Motocross

Off to a flyer

Off to a flyer

– round one of the British championship – and everything was going good. Practice was fine, the bike was running awesome and the track was in good condition. CANADA HEIGHTS – round one of the British championship – and everything was going good. Practice was fine, the bike was running awesome and the track was in good condition. I was having fun.
So there I am, sitting on the starting gate for moto one. Then I put my goggles on and the strap broke! With the 15-second board already up I was frantically fumbling around trying to reattach my goggle strap to the body of the goggles. Note to all – remove gloves before trying to fix goggles (time permitting). I fixed the strap, kicked the Honda into life and put my bike into gear just as the start gate dropped!
Canada Heights was good for the CAS team – I won all three motos and Jussi and Yoshitaka followed me home making it a CAS 1-2-3. Unfortunately, there was a shadow cast over the day’s achievements when our rider-manager and good friend Neil Prince crashed badly and spent the following three weeks in hospital. The good news is that the man in question is back to work.
The St Jean d’Angely international in France was another great day for the CAS team and 1-4-3 was good enough for the overall with Jussi and Yoshi filling the podium again. All things considered I was well prepared for the opening race of the GP series in Bellpuig, Spain. Qualifying isn’t my strongest point and so 10th was okay. I was in the race and felt my riding was strong.
Getting good starts has never been so important, especially with so many of the world’s best on the line. Unless you get a top-five start the game is already over. I got a cracking gate but Jorgensen pushed me wide in turn one – wrecking his holeshot and leaving both of us exiting the first turn ninth and 10th.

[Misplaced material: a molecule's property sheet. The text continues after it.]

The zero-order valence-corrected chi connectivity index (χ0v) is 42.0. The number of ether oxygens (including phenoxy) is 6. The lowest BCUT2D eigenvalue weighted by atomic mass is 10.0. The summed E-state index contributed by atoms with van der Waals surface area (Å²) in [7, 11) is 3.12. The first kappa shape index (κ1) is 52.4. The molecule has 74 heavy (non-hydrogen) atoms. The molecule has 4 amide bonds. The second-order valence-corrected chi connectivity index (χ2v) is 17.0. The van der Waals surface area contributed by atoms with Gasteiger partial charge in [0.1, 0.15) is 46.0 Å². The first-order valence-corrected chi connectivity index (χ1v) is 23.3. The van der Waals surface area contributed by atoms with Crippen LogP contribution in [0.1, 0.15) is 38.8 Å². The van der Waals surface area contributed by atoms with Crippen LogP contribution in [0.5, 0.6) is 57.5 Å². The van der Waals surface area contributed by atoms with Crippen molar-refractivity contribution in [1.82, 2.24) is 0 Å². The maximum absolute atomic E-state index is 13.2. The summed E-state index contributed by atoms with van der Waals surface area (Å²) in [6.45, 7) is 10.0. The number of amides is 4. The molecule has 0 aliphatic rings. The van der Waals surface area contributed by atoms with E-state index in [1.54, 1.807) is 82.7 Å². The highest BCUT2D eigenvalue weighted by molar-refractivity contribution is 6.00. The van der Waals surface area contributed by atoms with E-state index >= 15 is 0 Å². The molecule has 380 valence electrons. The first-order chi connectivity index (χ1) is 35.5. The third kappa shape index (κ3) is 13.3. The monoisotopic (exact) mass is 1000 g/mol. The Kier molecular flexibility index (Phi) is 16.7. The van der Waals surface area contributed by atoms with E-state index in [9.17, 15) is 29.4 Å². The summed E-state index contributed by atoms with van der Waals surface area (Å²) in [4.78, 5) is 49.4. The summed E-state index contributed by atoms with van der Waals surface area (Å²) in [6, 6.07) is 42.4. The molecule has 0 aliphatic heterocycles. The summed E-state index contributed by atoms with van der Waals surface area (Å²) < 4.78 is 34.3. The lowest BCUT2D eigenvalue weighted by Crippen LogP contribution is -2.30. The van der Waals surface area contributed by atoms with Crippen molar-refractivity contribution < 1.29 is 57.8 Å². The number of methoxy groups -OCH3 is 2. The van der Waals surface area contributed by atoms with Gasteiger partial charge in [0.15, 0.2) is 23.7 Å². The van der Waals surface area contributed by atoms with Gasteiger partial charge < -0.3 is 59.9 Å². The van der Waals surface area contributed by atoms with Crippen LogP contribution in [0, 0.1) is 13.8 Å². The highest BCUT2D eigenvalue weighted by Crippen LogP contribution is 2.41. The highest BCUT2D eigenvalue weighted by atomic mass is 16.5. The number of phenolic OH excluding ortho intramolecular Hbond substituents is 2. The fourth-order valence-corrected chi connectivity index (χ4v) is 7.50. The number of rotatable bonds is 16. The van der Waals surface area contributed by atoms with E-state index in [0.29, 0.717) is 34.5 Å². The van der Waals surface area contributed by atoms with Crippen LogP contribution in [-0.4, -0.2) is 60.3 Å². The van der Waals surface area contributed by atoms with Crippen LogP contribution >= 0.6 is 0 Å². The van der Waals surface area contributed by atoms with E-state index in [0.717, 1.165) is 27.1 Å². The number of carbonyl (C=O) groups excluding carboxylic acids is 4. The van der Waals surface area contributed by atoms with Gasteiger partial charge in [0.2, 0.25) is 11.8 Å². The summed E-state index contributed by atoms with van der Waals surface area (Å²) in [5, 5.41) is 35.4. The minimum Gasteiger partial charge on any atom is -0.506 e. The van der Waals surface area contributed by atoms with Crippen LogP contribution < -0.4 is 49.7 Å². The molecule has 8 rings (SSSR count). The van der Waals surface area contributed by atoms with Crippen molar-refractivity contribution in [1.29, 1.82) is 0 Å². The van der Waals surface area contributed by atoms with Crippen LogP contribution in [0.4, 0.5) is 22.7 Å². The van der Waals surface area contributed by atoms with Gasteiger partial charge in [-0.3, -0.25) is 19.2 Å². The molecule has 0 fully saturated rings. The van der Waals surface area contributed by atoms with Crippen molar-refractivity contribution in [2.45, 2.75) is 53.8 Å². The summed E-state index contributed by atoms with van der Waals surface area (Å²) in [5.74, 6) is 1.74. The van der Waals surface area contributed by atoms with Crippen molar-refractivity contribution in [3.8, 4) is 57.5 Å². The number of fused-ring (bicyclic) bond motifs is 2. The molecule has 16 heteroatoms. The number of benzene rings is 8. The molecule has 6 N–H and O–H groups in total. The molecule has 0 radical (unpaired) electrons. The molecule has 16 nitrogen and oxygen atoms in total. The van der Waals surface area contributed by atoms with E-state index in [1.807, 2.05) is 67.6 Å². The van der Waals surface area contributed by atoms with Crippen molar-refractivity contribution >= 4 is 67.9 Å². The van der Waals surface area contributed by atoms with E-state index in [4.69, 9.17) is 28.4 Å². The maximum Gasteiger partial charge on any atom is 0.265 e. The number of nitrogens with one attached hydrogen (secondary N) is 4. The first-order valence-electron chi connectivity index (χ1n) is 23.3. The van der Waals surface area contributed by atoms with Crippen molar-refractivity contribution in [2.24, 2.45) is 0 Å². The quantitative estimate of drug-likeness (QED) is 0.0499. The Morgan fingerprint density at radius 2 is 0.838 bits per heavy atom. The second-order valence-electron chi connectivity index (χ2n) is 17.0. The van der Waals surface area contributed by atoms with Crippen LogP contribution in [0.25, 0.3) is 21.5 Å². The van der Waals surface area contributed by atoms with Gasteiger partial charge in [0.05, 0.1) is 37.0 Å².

It took me a while to catch the real fast guys – Bervoets was running fourth and, let me tell you, this guy is one of the hardest riders to pass on the GP circus. At every opportunity I’d try to get creative with lines to enable me to get in front, every time he’d take the opportunity away from me – I was getting frustrated.
Then he crashed – hard. His machine bounced into the crowd and he bounced down the track right in front of me. Seven seconds were lost in the incident before I eventually found a way past the fallen rider. I tried my ass off but simply ran out of time. Everts is no mug either, he picked up his pace when I was closing him down and at the flag only two seconds split second to fourth. I’m pleased with my riding and also my CAS Honda but I can’t help feeling that I should have been on the podium.
The next GP will be in the deep Dutch sand (by the time you get to read this the race will be over). There are a few guys that always come to the forefront in sand – not just the usual suspects of Smets, Everts and Pichon. I’m not saying that I’m at a disadvantage on sand, it’s just a different type of race.
As I said, the result in Spain was a good starting point to what will be a long, hard season. No doubt the big three will be hard to beat on a regular basis – Everts will shake off his nerves and arm pump, Smets will get his machine problems sorted and Pichon will continue to win races unless someone picks up the challenge and takes the race to him.
Before this season is over Mr Pichon will have company at the front of the pack – mark my words – and I’ll do my best to make sure it’s a CAS Honda. Sadly, Jussi will be out for eight weeks due to a practice crash – in typical Jussi fashion he was determined to try to race with a pain killing injections that would have knocked out your average tiger. With Jussi out it means that yours truly has the opportunity to ride the 650cc GP class until he recovers from his shoulder injury.
Wakes Colne isn’t my most favourite of places due to the hundreds of flying stones that can ruin a day or, just as easily, a season. After winning the first two motos at round two of the Brit champs, I had a mid-pack start in the Maxxis Cup race. To say I carefully made my way to the front is an understatement but at the flag there was only 2.4 seconds splitting Coops, Hucklebridge and myself.
So, I guess that put an end to my winning streak in the British Championship. Still, it’s five wins from six starts – I really want this title back and I’ll do whatever it takes to get it.
Speak to you all next month…
Gordy